noise = np.random.normal(0, 1, size=[examples, random_dim])
  generated_images = generator.predict(noise)
  generated_images = generated_images.reshape(examples, 28, 28)
  for i in range(generated_images.shape[0]):
    plt.subplot(dim[0], dim[1], i+1)
    plt.imshow(generated_images[i], interpolation='nearest', cmap='gray_r')
  plt.savefig('image_generated_%d.png' % epoch)

Next we define a function to do the training and generate the images. This function will do several things:

  • Get the training and testing data by loading it from Keras
  • Split the data into bath sizes of 128
  • Use tqdm to show the progress of the training
  • Get a random set of input images
  • Generate fake MNIST images
  • Train the discriminator
  • Train the generator
  • Plot the generated images
def train(epochs=1, batch_size=128):
  x_train, y_train, x_test, y_test = load_minst_data()
  batch_count = x_train.shape[0] / batch_size
  for e in range(1, epochs+1):
    print('-'*10, 'Epoch %d' % e, '-'*10)
    for _ in tqdm(range(int(batch_count))):
      noise = np.random.normal(0, 1, size=[batch_size, random_dim])
      image_batch = x_train[np.random.randint(0, x_train.shape[0], size=batch_size)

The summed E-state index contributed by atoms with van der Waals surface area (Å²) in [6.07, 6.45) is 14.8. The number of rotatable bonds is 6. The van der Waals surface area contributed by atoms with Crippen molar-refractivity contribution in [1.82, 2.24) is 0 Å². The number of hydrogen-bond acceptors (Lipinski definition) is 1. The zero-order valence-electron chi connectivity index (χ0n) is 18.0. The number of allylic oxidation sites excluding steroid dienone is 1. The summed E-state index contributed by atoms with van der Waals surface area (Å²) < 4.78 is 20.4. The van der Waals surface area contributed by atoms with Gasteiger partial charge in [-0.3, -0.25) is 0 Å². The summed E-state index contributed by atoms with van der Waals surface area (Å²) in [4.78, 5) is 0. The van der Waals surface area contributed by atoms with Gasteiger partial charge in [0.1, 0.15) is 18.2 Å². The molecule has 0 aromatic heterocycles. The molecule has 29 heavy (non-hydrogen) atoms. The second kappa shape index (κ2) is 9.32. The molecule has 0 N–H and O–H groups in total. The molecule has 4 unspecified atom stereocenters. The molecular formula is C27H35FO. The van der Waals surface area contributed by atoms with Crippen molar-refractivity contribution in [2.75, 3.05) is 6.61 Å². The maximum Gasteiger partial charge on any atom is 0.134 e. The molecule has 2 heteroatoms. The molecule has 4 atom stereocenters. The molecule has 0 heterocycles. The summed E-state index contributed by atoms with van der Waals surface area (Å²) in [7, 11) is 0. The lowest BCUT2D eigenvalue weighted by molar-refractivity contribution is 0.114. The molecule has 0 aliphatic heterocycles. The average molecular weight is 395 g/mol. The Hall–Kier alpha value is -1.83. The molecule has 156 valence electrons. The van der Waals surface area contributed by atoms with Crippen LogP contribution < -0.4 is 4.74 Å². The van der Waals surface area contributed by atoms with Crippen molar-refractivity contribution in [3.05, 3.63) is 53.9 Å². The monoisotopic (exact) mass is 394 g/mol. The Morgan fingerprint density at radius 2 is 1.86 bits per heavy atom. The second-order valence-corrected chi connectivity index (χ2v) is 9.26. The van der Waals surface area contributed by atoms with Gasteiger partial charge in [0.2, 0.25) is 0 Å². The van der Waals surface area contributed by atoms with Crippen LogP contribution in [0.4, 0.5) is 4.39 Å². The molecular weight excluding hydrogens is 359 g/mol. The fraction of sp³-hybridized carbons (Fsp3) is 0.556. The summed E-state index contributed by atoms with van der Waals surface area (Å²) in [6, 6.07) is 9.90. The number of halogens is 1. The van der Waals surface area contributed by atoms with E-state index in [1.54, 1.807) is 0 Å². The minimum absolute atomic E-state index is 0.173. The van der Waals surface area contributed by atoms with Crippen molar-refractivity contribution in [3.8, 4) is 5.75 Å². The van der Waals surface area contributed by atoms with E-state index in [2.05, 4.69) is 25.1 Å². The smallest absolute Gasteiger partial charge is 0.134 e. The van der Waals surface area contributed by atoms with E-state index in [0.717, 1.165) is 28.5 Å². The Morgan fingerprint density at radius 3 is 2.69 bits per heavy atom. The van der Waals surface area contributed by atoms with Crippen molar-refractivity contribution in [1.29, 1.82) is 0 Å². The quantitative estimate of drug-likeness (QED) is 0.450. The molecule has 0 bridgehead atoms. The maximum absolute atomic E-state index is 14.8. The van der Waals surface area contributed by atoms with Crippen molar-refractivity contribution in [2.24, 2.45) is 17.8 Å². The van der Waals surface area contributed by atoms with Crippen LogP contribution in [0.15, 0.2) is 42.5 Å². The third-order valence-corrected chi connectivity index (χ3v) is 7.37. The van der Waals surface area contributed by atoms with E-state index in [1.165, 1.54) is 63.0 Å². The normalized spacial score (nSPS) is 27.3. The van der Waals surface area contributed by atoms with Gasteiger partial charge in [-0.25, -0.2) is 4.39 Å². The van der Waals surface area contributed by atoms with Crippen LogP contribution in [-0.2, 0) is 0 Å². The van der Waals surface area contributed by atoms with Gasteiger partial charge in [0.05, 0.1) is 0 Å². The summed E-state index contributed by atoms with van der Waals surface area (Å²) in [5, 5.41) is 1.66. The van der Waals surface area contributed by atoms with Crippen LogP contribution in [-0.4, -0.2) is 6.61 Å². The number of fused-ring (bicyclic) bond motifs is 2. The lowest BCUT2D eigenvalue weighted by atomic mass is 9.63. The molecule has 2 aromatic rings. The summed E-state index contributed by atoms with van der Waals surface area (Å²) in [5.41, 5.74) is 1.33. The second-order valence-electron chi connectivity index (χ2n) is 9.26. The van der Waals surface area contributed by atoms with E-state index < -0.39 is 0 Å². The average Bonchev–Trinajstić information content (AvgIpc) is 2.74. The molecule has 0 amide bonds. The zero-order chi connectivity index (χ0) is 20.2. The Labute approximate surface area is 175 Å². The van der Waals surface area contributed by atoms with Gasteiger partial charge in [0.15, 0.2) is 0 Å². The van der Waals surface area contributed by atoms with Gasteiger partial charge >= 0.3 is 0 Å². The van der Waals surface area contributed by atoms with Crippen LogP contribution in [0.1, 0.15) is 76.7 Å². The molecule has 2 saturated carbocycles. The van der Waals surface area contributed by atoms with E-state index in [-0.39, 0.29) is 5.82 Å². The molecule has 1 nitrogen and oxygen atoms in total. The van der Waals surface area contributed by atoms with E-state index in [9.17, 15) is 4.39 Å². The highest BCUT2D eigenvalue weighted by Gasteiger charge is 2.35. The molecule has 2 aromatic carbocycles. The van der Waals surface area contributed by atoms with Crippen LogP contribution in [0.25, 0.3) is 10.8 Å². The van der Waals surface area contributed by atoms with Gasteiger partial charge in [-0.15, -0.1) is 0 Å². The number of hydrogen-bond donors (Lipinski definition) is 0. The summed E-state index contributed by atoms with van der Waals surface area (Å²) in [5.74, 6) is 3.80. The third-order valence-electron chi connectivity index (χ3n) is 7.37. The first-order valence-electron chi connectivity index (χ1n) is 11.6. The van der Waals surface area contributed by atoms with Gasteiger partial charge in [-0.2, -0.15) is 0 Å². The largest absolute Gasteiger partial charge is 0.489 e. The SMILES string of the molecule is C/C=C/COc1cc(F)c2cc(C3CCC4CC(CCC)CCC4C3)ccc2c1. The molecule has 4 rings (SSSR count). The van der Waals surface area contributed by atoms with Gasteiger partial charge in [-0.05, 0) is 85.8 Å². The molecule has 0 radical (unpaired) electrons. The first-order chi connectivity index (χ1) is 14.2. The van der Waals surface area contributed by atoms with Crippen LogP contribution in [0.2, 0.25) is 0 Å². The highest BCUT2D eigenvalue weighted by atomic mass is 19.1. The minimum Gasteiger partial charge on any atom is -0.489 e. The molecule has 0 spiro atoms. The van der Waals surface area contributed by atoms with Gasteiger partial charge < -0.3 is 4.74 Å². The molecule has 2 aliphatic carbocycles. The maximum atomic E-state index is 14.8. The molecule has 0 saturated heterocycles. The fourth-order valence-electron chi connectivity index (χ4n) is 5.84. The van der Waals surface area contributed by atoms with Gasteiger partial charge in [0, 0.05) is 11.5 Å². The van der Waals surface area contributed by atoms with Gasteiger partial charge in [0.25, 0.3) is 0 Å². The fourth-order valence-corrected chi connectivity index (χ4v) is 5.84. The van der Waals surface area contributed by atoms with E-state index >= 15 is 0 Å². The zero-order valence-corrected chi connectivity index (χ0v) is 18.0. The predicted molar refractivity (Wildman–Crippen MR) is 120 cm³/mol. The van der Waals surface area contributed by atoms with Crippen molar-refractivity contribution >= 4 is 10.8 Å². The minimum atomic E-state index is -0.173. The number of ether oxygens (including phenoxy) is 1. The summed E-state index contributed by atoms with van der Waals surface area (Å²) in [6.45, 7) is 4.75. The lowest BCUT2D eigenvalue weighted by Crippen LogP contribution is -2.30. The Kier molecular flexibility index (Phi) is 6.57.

generated_images = generator.predict(noise)
      X = np.concatenate([image_batch, generated_images])
      y_dis = np.zeros(2*batch_size)
      y_dis[:batch_size] = 0.9
      discriminator.trainable = True
      discriminator.train_on_batch(X, y_dis)
      noise = np.random.normal(0, 1, size=[batch_size, random_dim])
      y_gen = np.ones(batch_size)
      discriminator.trainable = False
      gan.train_on_batch(noise, y_gen)
    plot_generated_images(e, generator)

Next we call the function and pass the number of epochs we want and the batch sizes. The higher the number of epochs, the longer it’ll take to run.

train(1, 128)

Here’s a sample output obtained after running one epoch.

And here’s a sample output after doing 25 epochs. The one with more epochs is much clearer. The more epochs you choose the longer your model will take to run. More epochs also require more processing power.


Generative Adversarial Networks are new in the data science field. You can learn more about them by reading the research papers mentioned above. You can also read up on other neural networks such as convolutional neural networks and Artificial Neural Networks.